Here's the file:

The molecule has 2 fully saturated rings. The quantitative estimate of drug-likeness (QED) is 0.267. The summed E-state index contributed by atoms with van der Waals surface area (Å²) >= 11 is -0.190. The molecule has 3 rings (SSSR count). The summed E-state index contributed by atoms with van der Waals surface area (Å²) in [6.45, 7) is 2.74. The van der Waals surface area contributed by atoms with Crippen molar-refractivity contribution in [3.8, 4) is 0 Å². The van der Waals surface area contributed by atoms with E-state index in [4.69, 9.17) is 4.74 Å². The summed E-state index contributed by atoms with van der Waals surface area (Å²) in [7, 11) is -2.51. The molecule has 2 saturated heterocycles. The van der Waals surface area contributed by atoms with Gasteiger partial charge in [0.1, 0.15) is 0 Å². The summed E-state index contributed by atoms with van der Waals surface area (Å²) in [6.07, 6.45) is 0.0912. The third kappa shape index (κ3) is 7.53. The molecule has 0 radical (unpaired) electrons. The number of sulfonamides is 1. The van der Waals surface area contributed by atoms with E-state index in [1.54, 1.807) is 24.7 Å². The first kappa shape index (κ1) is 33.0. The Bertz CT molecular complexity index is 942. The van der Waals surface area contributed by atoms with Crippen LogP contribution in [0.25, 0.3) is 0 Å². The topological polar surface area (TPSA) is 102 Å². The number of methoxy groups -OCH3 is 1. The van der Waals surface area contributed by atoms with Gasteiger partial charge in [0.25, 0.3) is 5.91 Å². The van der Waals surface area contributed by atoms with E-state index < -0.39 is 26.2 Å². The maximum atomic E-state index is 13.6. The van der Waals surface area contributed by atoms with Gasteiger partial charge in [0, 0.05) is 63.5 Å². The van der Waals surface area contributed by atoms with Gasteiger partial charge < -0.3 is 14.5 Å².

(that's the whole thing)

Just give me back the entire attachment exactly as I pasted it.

The molecule has 2 fully saturated rings. The quantitative estimate of drug-likeness (QED) is 0.267. The summed E-state index contributed by atoms with van der Waals surface area (Å²) >= 11 is -0.190. The molecule has 3 rings (SSSR count). The summed E-state index contributed by atoms with van der Waals surface area (Å²) in [6.45, 7) is 2.74. The van der Waals surface area contributed by atoms with Crippen molar-refractivity contribution in [3.8, 4) is 0 Å². The van der Waals surface area contributed by atoms with E-state index in [4.69, 9.17) is 4.74 Å². The summed E-state index contributed by atoms with van der Waals surface area (Å²) in [7, 11) is -2.51. The molecule has 2 saturated heterocycles. The van der Waals surface area contributed by atoms with Gasteiger partial charge in [0.1, 0.15) is 0 Å². The summed E-state index contributed by atoms with van der Waals surface area (Å²) in [6.07, 6.45) is 0.0912. The third kappa shape index (κ3) is 7.53. The molecule has 0 radical (unpaired) electrons. The number of sulfonamides is 1. The van der Waals surface area contributed by atoms with E-state index in [1.54, 1.807) is 24.7 Å². The first kappa shape index (κ1) is 33.0. The Bertz CT molecular complexity index is 942. The van der Waals surface area contributed by atoms with Crippen LogP contribution in [0.25, 0.3) is 0 Å². The topological polar surface area (TPSA) is 102 Å². The number of methoxy groups -OCH3 is 1. The van der Waals surface area contributed by atoms with Gasteiger partial charge in [0.25, 0.3) is 5.91 Å². The van der Waals surface area contributed by atoms with E-state index < -0.39 is 26.2 Å². The maximum atomic E-state index is 13.6. The van der Waals surface area contributed by atoms with Gasteiger partial charge in [0, 0.05) is 63.5 Å². The van der Waals surface area contributed by atoms with Gasteiger partial charge < -0.3 is 14.5 Å².